A recent study published in The Lancet Regional Health – Europe suggests that individuals with physically demanding jobs may have an increased risk of developing dementia or mild cognitive impairment (MCI). The study found that those with high levels of occupational physical activity had a 15.5% risk of dementia, compared to a 9% risk for those with low levels of physical activity in their work. Additionally, individuals with intermediate levels of physical activity were found to be at a higher risk of MCI, but not necessarily dementia.
The study analyzed data from the HUNT4 70+ Study, which included 7,005 participants aged 33-65 from the county of Trøndelag in Sweden. Occupational physical activity was defined as activities that require significant use of the arms, legs, and whole body, such as climbing, lifting, balancing, and walking. The study rated occupational physical activity on a scale of one to five.
The study’s corresponding author, Dr. Vegard Skirbekk, explained that the purpose of the research was to gain a better understanding of the risks for Alzheimer’s disease and related dementias throughout one’s life. He emphasized the importance of considering dementia risks from a life-course perspective.
Experts not involved in the study supported its life-course approach, stating that it provides a more comprehensive understanding of how occupational histories can impact cognitive health. They noted that physical activity intensity tends to decrease with age, making a long-term assessment crucial.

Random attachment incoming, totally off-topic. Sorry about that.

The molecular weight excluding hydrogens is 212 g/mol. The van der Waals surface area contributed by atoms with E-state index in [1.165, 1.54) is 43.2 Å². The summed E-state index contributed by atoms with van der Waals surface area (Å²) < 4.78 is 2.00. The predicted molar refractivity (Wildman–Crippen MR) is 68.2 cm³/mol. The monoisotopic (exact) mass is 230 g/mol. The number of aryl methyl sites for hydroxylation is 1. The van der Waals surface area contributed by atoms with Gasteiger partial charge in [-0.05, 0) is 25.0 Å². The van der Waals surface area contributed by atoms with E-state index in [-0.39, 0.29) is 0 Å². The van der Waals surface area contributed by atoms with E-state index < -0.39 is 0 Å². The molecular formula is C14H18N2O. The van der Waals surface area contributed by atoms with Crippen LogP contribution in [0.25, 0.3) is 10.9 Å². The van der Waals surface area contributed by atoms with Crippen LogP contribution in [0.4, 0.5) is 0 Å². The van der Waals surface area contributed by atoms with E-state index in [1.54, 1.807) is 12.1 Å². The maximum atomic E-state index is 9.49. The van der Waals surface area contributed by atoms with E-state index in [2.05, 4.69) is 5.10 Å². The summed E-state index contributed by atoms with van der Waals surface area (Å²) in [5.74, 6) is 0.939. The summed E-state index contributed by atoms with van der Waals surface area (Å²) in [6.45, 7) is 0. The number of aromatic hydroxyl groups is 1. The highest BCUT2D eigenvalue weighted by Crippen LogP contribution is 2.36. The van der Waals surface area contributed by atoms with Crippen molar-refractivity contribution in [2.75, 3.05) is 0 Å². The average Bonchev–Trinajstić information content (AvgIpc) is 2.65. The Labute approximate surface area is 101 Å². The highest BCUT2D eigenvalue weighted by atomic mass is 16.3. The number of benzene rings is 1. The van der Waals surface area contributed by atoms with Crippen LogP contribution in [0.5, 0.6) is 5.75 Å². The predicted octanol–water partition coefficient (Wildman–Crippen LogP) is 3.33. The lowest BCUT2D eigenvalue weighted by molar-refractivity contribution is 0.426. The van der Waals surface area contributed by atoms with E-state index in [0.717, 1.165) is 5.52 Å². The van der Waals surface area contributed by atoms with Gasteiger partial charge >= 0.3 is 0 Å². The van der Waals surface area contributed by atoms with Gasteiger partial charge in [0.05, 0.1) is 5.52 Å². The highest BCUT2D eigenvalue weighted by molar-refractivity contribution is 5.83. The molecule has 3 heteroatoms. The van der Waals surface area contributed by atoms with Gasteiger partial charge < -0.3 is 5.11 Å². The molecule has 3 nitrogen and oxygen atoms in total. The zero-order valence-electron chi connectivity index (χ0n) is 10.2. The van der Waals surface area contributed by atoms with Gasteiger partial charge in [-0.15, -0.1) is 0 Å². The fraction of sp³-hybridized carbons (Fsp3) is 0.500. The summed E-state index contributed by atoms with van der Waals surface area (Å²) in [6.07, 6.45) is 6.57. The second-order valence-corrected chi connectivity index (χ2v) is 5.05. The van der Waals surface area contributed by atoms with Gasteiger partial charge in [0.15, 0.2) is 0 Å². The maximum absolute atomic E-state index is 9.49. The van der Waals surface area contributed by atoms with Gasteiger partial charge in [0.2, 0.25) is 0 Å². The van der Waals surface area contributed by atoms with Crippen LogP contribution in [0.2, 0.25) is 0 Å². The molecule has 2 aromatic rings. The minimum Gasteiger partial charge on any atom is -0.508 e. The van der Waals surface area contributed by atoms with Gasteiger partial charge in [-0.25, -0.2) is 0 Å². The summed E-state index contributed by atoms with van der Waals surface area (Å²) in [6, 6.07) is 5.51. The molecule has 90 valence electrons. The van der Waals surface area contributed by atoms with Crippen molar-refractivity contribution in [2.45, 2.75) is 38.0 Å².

The study’s finding regarding the link between intermediate occupational physical activity and MCI was of particular interest to experts. Dr. Skirbekk suggested that the degree of physical strain may play a role in this association.
However, experts cautioned against drawing definitive conclusions from the study’s findings. They pointed out that factors such as socioeconomic status and job-related stress could confound the relationship between occupational physical activity and cognitive impairment.
To protect cognitive health, individuals with physically demanding jobs are advised to have autonomy, take breaks, and have a sense of control over their physical demands. Following standard advice for dementia risk factors, such as avoiding smoking, excessive alcohol intake, and physical inactivity, is also recommended. Structured exercise during leisure time, including aerobic exercise, strength training, and neural motor exercise, can be beneficial. Adequate sleep is essential for cognitive health as well.
Experts called for further research on occupational risks, environmental exposures, and job stresses to gain a better understanding of their impact on longevity and health outcomes. By comprehending the relationships between these factors, it may be possible to identify additional contributors to brain health.